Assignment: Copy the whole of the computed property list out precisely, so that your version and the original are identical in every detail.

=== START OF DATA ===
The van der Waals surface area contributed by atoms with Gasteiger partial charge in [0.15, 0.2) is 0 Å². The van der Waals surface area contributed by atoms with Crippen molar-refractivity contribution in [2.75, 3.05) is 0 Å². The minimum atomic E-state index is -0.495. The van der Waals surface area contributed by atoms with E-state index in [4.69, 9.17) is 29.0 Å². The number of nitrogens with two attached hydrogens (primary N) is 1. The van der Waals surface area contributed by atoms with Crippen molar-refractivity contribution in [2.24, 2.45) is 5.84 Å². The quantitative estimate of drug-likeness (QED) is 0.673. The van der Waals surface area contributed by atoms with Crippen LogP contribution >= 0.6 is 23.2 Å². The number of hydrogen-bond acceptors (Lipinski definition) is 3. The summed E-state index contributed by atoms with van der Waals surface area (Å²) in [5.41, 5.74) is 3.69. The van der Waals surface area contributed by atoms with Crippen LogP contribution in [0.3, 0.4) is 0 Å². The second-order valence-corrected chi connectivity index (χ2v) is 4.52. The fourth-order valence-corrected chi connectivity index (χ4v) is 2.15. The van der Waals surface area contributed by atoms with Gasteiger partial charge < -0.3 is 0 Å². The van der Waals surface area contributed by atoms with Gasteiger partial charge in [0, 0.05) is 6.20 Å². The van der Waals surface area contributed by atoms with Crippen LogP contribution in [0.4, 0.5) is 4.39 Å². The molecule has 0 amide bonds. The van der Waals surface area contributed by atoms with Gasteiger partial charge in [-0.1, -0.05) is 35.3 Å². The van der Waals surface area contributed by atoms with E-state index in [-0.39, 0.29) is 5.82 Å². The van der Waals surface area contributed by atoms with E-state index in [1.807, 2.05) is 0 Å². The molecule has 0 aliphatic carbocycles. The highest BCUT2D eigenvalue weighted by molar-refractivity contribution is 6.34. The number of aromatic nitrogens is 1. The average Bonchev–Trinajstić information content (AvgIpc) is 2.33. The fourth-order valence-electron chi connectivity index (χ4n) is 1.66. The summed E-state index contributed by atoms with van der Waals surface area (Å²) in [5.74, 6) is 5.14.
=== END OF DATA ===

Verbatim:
The van der Waals surface area contributed by atoms with Gasteiger partial charge in [0.15, 0.2) is 0 Å². The van der Waals surface area contributed by atoms with Crippen molar-refractivity contribution in [2.75, 3.05) is 0 Å². The minimum atomic E-state index is -0.495. The van der Waals surface area contributed by atoms with E-state index in [4.69, 9.17) is 29.0 Å². The number of nitrogens with two attached hydrogens (primary N) is 1. The van der Waals surface area contributed by atoms with Crippen molar-refractivity contribution in [2.24, 2.45) is 5.84 Å². The quantitative estimate of drug-likeness (QED) is 0.673. The van der Waals surface area contributed by atoms with Crippen LogP contribution >= 0.6 is 23.2 Å². The number of hydrogen-bond acceptors (Lipinski definition) is 3. The summed E-state index contributed by atoms with van der Waals surface area (Å²) in [5.41, 5.74) is 3.69. The van der Waals surface area contributed by atoms with Crippen LogP contribution in [0.3, 0.4) is 0 Å². The second-order valence-corrected chi connectivity index (χ2v) is 4.52. The fourth-order valence-corrected chi connectivity index (χ4v) is 2.15. The van der Waals surface area contributed by atoms with Gasteiger partial charge < -0.3 is 0 Å². The van der Waals surface area contributed by atoms with Gasteiger partial charge in [0, 0.05) is 6.20 Å². The van der Waals surface area contributed by atoms with Crippen LogP contribution in [0.4, 0.5) is 4.39 Å². The molecule has 0 amide bonds. The van der Waals surface area contributed by atoms with Gasteiger partial charge in [-0.1, -0.05) is 35.3 Å². The van der Waals surface area contributed by atoms with E-state index in [-0.39, 0.29) is 5.82 Å². The van der Waals surface area contributed by atoms with E-state index in [1.807, 2.05) is 0 Å². The molecule has 0 aliphatic carbocycles. The highest BCUT2D eigenvalue weighted by molar-refractivity contribution is 6.34. The number of aromatic nitrogens is 1. The average Bonchev–Trinajstić information content (AvgIpc) is 2.33. The fourth-order valence-electron chi connectivity index (χ4n) is 1.66. The summed E-state index contributed by atoms with van der Waals surface area (Å²) in [5.74, 6) is 5.14.